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Study: Old Trees Grow Fastest; Store More Carbon

A western white pine in Kings Canyon National Park, Ca, towers over USGS ecologist Nathan Stephenson.
 

A western white pine in Kings Canyon National Park, Ca, towers over USGS ecologist Nathan Stephenson.

The study, published in The Journal Nature, looked at the growth rates of hundreds of thousands of trees across hundreds of species.

It found that a tree’s growth rate increases with its size, in some cases adding the mass of a small tree every year.

That has huge implications for the amount of carbon dioxide an older tree can absorb. 

“One of the analogies I use is if you’re managing a sports team, you’ve got to know who your star players are." says forest ecologist Nathan Stephenson with the USGS, and the study’s lead author.

"This would be the equivalent of discovering that your 90-year-old players are the stars of the team," he says.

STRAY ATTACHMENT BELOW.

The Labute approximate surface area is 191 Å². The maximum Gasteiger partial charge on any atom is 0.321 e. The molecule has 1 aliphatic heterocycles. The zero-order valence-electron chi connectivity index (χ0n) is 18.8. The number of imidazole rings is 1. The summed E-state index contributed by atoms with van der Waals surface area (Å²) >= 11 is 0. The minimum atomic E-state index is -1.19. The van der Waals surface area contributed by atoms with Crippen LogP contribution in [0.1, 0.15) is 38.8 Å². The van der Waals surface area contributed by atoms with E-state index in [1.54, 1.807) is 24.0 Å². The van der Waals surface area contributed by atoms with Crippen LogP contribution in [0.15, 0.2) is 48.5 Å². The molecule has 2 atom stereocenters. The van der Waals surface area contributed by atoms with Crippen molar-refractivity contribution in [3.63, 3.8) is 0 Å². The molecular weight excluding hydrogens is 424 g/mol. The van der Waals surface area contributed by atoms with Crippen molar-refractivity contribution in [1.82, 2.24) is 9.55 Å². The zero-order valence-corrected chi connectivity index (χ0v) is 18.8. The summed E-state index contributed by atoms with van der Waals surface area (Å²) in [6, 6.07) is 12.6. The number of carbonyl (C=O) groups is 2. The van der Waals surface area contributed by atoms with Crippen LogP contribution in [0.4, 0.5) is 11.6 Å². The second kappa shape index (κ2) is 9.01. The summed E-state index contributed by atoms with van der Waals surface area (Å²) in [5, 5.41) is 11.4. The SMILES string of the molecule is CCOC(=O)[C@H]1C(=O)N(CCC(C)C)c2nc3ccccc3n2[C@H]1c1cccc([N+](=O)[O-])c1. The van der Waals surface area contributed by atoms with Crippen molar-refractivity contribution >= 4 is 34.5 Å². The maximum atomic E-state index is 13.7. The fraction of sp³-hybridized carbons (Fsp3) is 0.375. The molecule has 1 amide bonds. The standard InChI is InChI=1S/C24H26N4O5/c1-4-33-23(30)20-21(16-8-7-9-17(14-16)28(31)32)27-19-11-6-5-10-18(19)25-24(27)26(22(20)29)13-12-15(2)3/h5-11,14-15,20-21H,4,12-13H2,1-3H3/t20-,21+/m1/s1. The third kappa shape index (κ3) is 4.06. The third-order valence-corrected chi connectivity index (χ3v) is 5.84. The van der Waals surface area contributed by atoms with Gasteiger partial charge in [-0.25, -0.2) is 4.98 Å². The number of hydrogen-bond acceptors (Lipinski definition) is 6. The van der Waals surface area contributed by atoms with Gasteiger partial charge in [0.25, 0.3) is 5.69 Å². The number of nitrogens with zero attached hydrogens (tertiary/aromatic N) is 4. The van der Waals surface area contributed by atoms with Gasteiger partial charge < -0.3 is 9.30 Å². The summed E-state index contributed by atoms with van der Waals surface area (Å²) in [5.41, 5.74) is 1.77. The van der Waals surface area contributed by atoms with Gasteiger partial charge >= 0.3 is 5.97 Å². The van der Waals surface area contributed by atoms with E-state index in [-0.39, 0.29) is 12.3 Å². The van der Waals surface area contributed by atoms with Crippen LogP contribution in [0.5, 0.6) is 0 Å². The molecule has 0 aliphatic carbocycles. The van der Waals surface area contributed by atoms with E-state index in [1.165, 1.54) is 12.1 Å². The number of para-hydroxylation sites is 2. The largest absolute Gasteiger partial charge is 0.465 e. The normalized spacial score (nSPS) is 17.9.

Stephenson says it’s important to note that old trees also die, so the absorption rate of carbon doesn’t necessarily translate into a net increase in carbon storage for an entire forest. An international team of researchers analyzed trees across six continents as part of the study.
 
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This April 2013 photo shows giant sequoia trees dwarfing a visitor in Merced Grove in Yosemite National Park in California. Sequoias are among the largest, oldest trees on earth. Kathy Matheson / AP
 
 

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 capitolenvironment

Amy Quinton

Former Environment Reporter

Amy came to Sacramento from New Hampshire Public Radio (NHPR) where she was Environment Reporter. Amy has also reported for NPR member stations WFAE in Charlotte, WAMU in Washington D.C. and American Public Media's "Marketplace."  Read Full Bio 

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